Plutarch believed he could show that character was destiny by examining historical examples. In his biography of the Athenian orator and politician Demosthenes, for example, he presents an inauthentic leader who is publicly exposed as hollow. Demosthenes modeled himself on Pericles, an Athenian leader of an earlier generation who in both ancient and modern times has been portrayed in ideal terms. Demosthenes was selective in following his model, however, imitating only his style of speaking, his public demeanor, and his habit of getting involved in only the most important matters, “as though Pericles had become great from these practices alone” (Dem. 9.2). Now Demosthenes did indeed become a great speaker, and he used his oratorical prowess to organize resistance to Philip of Macedon, whose military might posed an existential threat to the independent Greek cities. He talked his way into a leadership position, but when the united Greek armies met Philip’s forces in battle, Demosthenes could not live up to the image he had created. “To this point he had been a brave man,” Plutarch explains. “In the battle, however, he did nothing that was honorable or that corresponded with his words, but he abandoned the formation, running away most shamefully after casting off his arms” (Dem. 20.2). Throwing away one’s arms, especially the heavy shield, was the proverbial sign of cowardice in Greek warfare. Thus, in this single act, Plutarch found all the proof he needed of Demosthenes’ deficiency in character.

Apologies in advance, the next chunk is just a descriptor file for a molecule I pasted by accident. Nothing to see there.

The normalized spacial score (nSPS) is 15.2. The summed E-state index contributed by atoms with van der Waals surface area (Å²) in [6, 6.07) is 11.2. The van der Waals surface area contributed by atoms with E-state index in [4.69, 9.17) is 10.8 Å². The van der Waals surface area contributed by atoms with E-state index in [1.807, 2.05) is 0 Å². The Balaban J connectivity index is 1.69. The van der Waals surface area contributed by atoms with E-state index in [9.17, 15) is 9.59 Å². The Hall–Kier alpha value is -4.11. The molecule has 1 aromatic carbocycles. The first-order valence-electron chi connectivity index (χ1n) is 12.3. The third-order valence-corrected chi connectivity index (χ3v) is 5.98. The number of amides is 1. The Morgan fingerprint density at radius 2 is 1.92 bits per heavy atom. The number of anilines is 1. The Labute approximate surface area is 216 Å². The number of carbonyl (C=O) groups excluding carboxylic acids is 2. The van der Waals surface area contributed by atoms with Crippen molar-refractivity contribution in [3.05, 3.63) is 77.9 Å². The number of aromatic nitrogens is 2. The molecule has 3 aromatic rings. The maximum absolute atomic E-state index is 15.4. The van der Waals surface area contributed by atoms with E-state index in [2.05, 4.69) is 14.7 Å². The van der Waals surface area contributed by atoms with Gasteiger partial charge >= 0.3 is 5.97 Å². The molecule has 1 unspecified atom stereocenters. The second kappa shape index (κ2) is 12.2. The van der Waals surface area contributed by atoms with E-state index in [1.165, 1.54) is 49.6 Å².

The modern story of Elizabeth Holmes is one that Plutarch would surely have recognized. ABC News in particular has focused on Holmes’ efforts to shape her public persona and so to conceal the clay inside. When the company was new, the young entrepreneur had no shortage of admirers. “Don’t worry about the future. We’re in good hands,” declares Bill Clinton in the podcast’s first episode. He is followed by an exuberant newscaster who compares Theranos to Amazon, Intel, Microsoft, and Apple, before gushing, “It could be that huge.” But Holmes was not who she pretended to be. In order to make her company more like Apple, she hired away Apple’s employees. And then she went a step further, donning a black turtleneck in deliberate imitation of Steve Jobs, “as though Jobs had become great by wearing the turtleneck alone,” Plutarch would have added. The black shirt, it turns out, was a metaphor for the black box that was supposed to be testing blood but never really had the right stuff inside. In ABC’s version of the story, neither Holmes nor the Edison was ever more than a shell.
In business and in politics, then, philosophers and reporters tell us that no one can hide deficiencies in character forever. “It is, of course, impossible for vices to go unnoticed when people hold positions of power,” Plutarch writes in To an Uneducated Leader (7). Then he adds this example: “When jars are empty you cannot distinguish between those that are intact and those that are damaged, but once you fill them, then the leaks appear.” So how do we avoid giving our money to an Elizabeth Holmes, or putting a Demosthenes in charge of our government, only to find out too late that they are not up to the challenge? The answer for jars is to fill them with water and check for leaks before we use them to store expensive wine or oil. Just so, Plutarch, and before him, Heraclitus, would surely have suggested that we ought not give millions of dollars to a first-time entrepreneur, or place an untested politician in high office. In those situations, their character may be their own, but their destiny is ours.